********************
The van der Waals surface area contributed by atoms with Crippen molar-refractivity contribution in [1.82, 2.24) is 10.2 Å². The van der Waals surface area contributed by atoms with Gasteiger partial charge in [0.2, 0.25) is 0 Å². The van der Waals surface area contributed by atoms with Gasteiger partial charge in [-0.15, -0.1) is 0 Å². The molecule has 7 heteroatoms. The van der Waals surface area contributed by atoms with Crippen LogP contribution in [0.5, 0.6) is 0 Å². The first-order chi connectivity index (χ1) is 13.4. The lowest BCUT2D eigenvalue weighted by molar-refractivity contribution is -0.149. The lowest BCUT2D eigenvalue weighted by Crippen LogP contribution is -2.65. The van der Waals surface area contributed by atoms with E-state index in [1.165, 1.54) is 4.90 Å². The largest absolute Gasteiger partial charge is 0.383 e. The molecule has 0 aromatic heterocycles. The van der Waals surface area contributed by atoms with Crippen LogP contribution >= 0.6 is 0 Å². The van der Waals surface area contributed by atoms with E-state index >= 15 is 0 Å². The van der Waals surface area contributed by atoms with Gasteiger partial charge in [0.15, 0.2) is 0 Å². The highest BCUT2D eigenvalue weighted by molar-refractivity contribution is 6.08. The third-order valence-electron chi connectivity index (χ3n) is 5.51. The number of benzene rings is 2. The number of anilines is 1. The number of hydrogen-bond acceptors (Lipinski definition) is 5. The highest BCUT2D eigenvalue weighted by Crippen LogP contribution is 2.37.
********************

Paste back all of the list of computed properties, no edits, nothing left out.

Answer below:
The van der Waals surface area contributed by atoms with Crippen molar-refractivity contribution in [1.82, 2.24) is 10.2 Å². The van der Waals surface area contributed by atoms with Gasteiger partial charge in [0.2, 0.25) is 0 Å². The van der Waals surface area contributed by atoms with Gasteiger partial charge in [-0.15, -0.1) is 0 Å². The molecule has 7 heteroatoms. The van der Waals surface area contributed by atoms with Crippen LogP contribution in [0.5, 0.6) is 0 Å². The first-order chi connectivity index (χ1) is 13.4. The lowest BCUT2D eigenvalue weighted by molar-refractivity contribution is -0.149. The lowest BCUT2D eigenvalue weighted by Crippen LogP contribution is -2.65. The van der Waals surface area contributed by atoms with E-state index in [1.165, 1.54) is 4.90 Å². The largest absolute Gasteiger partial charge is 0.383 e. The molecule has 0 aromatic heterocycles. The van der Waals surface area contributed by atoms with Crippen LogP contribution >= 0.6 is 0 Å². The van der Waals surface area contributed by atoms with E-state index >= 15 is 0 Å². The van der Waals surface area contributed by atoms with Gasteiger partial charge in [0.15, 0.2) is 0 Å². The highest BCUT2D eigenvalue weighted by molar-refractivity contribution is 6.08. The third-order valence-electron chi connectivity index (χ3n) is 5.51. The number of benzene rings is 2. The number of anilines is 1. The number of hydrogen-bond acceptors (Lipinski definition) is 5. The highest BCUT2D eigenvalue weighted by Crippen LogP contribution is 2.37.